Advertisement

Algebraic Geometric Secret Sharing Schemes and Secure Multi-Party Computations over Small Fields

  • Hao Chen
  • Ronald Cramer
Part of the Lecture Notes in Computer Science book series (LNCS, volume 4117)

Abstract

We introduce algebraic geometric techniques in secret sharing and in secure multi-party computation (MPC) in particular. The main result is a linear secret sharing scheme (LSSS) defined over a finite field \({\mathbb F}_q\), with the following properties.

1. It is ideal. The number of players n can be as large as \(\#C({\mathbb F}_q)\), where C is an algebraic curve C of genus g defined over \({\mathbb F}_q\).

2. It is quasi-threshold: it is t-rejecting and t+1+2g-accepting, but not necessarily t+1-accepting. It is thus in particular a ramp scheme. High information rate can be achieved.

3. It has strong multiplication with respect to the t-threshold adversary structure, if \(t<\frac{1}{3}n-\frac{4}{3}g\). This is a multi-linear algebraic property on an LSSS facilitating zero-error multi-party multiplication, unconditionally secure against corruption by an active t-adversary.

4. The finite field \({\mathbb F}_q\) can be dramatically smaller than n. This is by using algebraic curves with many \({\mathbb F}_q\)-rational points. For example, for each small enough ε, there is a finite field \({\mathbb F}_q\) such that for infinitely many n there is an LSSS over \({\mathbb F}_q\) with strong multiplication satisfying \((\frac{1}{3}- \epsilon) n\leq t < \frac{1}{3}n\).

5. Shamir’s scheme, which requires n>q and which has strong multiplication for \(t<\frac{1}{3}n\), is a special case by taking g=0.

Now consider the classical (“BGW”) scenario of MPC unconditionally secure (with zero error probability) against an active t-adversary with \(t<\frac{1}{3}n\), in a synchronous n-player network with secure channels. By known results it now follows that there exist MPC protocols in this scenario, achieving the same communication complexities in terms of the number of field elements exchanged in the network compared with known Shamir-based solutions. However, in return for decreasing corruption tolerance by a small ε-fraction, q may be dramatically smaller than n. This tolerance decrease is unavoidable due to properties of MDS codes. The techniques extend to other models of MPC. Results on less specialized LSSS can be obtained from more general coding theory arguments.

Keywords

Secret Sharing Access Structure Algebraic Curf Secret Sharing Scheme Strong Multiplication 
These keywords were added by machine and not by the authors. This process is experimental and the keywords may be updated as the learning algorithm improves.

References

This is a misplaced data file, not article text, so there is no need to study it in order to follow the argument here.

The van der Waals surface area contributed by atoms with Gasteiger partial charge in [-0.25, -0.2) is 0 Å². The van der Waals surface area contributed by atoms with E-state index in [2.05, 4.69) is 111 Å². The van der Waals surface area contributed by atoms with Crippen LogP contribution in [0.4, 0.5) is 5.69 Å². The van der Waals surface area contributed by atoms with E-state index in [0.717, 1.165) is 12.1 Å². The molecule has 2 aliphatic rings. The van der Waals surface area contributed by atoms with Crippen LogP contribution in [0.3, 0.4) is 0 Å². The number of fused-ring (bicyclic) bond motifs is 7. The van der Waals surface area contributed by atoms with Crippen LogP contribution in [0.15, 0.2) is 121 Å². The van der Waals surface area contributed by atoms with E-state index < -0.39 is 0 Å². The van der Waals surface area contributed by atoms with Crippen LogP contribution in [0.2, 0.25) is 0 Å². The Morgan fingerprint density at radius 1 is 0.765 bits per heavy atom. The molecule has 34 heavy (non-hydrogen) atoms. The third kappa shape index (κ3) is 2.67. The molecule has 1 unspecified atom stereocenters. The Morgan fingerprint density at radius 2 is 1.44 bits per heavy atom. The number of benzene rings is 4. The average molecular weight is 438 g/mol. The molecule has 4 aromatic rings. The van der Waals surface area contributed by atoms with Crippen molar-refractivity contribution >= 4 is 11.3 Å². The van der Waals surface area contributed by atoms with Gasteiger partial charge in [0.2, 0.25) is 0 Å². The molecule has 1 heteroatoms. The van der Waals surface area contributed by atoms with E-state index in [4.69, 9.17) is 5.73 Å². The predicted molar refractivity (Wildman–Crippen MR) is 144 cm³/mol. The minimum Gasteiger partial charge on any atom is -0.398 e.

1. 1.
    Ben-Or, M., Goldwasser, S., Wigderson, A.: Completeness theorems for non-cryptographic fault-tolerant distributed computation. In: Proceedings of STOC 1988, pp. 1–10. ACM Press, New York (1988)Google Scholar
  2. 2.
    Bierbrauer, J.: Universal Hashing and Geometric Codes. Designs, Codes and Cryptography 11, 207–221 (1997)MATHCrossRefMathSciNetGoogle Scholar
  3. 3.
    Blakley, G.R.: Safeguarding cryptographic keys. In: Proceedings of National Computer Conference 1979. AFIPS Proceedings, vol. 48, pp. 313–317 (1979)Google Scholar
  4. 4.
    Chaum, D., Crépeau, C., Damgaard, I.: Multi-party unconditionally secure protocols. In: Proceedings STOC 1988, pp. 11–19. ACM Press, New York (1988)Google Scholar
  5. 5.
    Chen, H.: Linear secret sharing from algebraic-geometric codes. Merged with [8]Google Scholar
  6. 6.
    Chen, H., Cramer, R., Ding, C., Xing, C.: Secret sharing and secure multi-party compuation from projective algebraic subsets. Work in progressGoogle Scholar
  7. 7.
    Chen, H., Cramer, R., Goldwasser, S., Vaikuntanathan, V., de Haan, R.: Threshold MPC in the Rabin-Ben Or broadcast model unconditionally secure against corrupt minorities based on general error correcting codes. Work in progressGoogle Scholar
  8. 8.
    Cramer, R.: Algebraic geometric secret sharing and secure computation over small fields. Merged with [5]Google Scholar
  9. 9.
    Cramer, R., Fehr, S., Stam, M.: Black-box secret sharing from primitive sets in algebraic number fields. In: Shoup, V. (ed.) CRYPTO 2005. LNCS, vol. 3621, pp. 344–360. Springer, Heidelberg (2005)Google Scholar
  10. 10.
    Cramer, R., Daza, V., Gracia, I., Urroz, J.J., Leander, G., Martí-Farré, J., Padró, C.: On codes, matroids and secure multi-party computation from linear secret sharing schemes. In: Shoup, V. (ed.) CRYPTO 2005. LNCS, vol. 3621, pp. 327–343. Springer, Heidelberg (2005)Google Scholar
  11. 11.
    Cramer, R., de Haan, R.: Atomic Secure Multi-Party Multiplication with Low Communication (manuscript, 2004)Google Scholar
  12. 12.
    Cramer, R., Fehr, S., Ishai, Y., Kushilevitz, E.: Efficient multi-party computation over rings. In: Biham, E. (ed.) EUROCRYPT 2003. LNCS, vol. 2656, pp. 596–613. Springer, Heidelberg (2003)CrossRefGoogle Scholar
  13. 13.
    Cramer, R., Fehr, S.: Optimal Black-Box Secret Sharing over Arbitrary Abelian Groups. In: Yung, M. (ed.) CRYPTO 2002. LNCS, vol. 2442, pp. 272–287. Springer, Heidelberg (2002)CrossRefGoogle Scholar